To: Jenny
From: Summer
Date: 01 Sep 1997
Time: 02:10:06

>>Except in Germany, Witch trials were usually a money-losing proposition.<<

I have ancestors who were burned as witches in Germany (a husband and wife) My understanding was that the church took all their holdings and about 100 years later their heirs got them back. Was this more typical of Germany?

To: Summer
From: Jenny
Date: 15 Sep 1997
Time: 12:19:33

Germany was in many ways a unique (and uniquly awful) place to be a Witch. It had the highest death toll, killing almost as many Witches as the rest of Europe combined. It is the only country where crazes were common. Almost all countries had steady, low-levels of individual trials, plus one panic. (For instance, the US regularly tried one or two people and had the Salem panic in the late 17th century). Germany, however, had several panics, and they were some of the largest and most lethal ones on record.

Why were the panics so bad? Germany's legal and political systems were fractured during the Burning Times. Therefore there were no legal safeguards in place, nothing to slow a panic or stop an unscrupulous leader. Since there were no solid rules on how to dispose of a convicted Witch's wealth, the ruler of an area was free to do as he saw fit. Many chose to keep that money for themselves, and so German Witches tended to be wealthier than Witches in other parts of Europe. Usually the profits were concentrated into the hands of just a couple of Witch- hunters. For instance, one writer raged about how his town had been bankrupted, how farms and fields were abandonned to the weeds, while the executioner rode a blooded horse and his wife dressed in furs as fine as any lady's.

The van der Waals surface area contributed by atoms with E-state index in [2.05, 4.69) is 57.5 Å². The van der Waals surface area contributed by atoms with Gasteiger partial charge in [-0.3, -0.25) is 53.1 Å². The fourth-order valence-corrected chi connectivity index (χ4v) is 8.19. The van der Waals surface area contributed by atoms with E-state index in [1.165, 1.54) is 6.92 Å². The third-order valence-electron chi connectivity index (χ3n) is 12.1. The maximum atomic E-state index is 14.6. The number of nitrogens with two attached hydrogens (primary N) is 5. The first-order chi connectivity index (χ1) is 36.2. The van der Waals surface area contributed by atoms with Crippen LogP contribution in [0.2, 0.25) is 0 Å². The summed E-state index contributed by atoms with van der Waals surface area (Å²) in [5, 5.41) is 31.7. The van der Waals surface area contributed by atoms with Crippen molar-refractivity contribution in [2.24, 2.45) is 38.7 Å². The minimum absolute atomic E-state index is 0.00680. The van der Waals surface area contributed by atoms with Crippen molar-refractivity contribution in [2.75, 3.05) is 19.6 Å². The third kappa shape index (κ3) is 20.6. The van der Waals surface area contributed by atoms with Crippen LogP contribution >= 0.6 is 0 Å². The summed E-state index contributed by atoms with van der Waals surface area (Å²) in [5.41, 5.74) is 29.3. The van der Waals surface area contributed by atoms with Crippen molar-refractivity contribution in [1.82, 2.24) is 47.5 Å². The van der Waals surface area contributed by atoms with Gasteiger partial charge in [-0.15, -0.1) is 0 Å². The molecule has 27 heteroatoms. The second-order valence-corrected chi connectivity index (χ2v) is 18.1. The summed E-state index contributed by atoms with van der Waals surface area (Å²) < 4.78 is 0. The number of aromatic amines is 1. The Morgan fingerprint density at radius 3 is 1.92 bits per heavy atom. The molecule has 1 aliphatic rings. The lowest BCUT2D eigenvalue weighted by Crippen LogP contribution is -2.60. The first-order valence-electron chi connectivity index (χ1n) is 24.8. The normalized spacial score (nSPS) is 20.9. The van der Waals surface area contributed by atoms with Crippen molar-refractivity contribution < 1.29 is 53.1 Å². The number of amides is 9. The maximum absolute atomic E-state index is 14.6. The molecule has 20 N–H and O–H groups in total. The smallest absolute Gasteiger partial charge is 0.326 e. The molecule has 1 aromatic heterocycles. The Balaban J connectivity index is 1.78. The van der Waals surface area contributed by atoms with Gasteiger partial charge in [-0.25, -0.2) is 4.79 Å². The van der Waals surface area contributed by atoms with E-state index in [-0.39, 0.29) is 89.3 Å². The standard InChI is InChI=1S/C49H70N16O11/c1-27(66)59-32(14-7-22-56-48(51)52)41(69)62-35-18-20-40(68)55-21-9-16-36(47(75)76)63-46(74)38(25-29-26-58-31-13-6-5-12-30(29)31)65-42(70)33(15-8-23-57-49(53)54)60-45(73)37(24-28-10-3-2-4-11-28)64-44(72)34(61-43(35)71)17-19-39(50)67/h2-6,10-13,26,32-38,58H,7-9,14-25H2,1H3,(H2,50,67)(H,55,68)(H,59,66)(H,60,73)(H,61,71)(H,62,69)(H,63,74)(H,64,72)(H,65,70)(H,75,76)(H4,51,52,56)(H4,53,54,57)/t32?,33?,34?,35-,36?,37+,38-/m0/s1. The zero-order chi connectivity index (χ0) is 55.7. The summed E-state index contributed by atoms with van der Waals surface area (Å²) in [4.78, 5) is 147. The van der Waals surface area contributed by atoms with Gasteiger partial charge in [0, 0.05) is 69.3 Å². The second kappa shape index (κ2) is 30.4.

One of the other weirdities of Germany is it's often difficult to say whether a trial was run by the Church or the state. Some of the most enormous crazes of the Burning Times occurred in the lands of the "Prince-Bishops", Catholic bishops who were also the "secular" rulers of a region. (Johanes Junius, in the biographies, was tried by one of the worst.) As secular ruler, the Prince-Bishop could order a witch-hunt (something the regular Church could only request) and have Witches executed (again, something the Church normally could not do). Then all of the Witch's money was "donated" to the Church (that is, the Prince-Bishop in his role as bishop). It was a rare and ugly combination of powers, and some of the German Prince-Bishops rank among the most lethal Witch-hunters of all times.

Do you know your ancestors' names, or the areas that they were tried in? There are some fairly complete listings of the Witches killed in several of the big German crazes, and you might be able to get more information about them.

To: Jenny
From: Deborah
Date: 19 Sep 1997
Time: 19:55:27

Wellll.... it looks like good old Germany is once again practicing religious persecution. I was watching CSpan this morning as members of the Church of Scientology (John Travolta, Issac Hayes, Chic Correrea and others) gave testimony before a committee of congress.

Apparently, The Christian Democratic Party of Germany (aka the German Government?) has been putting out anti Scientology (and any other "minority" religion) propaganda. They have also barred Scientologists from holding jobs, housing, child rearing and performing in public (Correrea has had several concerts cancelled adn the government is quite open about why). They had a woman there who had her license to run her employment agency revoked when they discovered she was a Scientologist. They had a man and his wife and two small daughters who have had to seek religious assylum in this country because he was a German "yuppie" who was discovered to be a Scientologist and was fired adn "blacklisted" the same way that Hollywood blacklisted people back during McCarthy's time.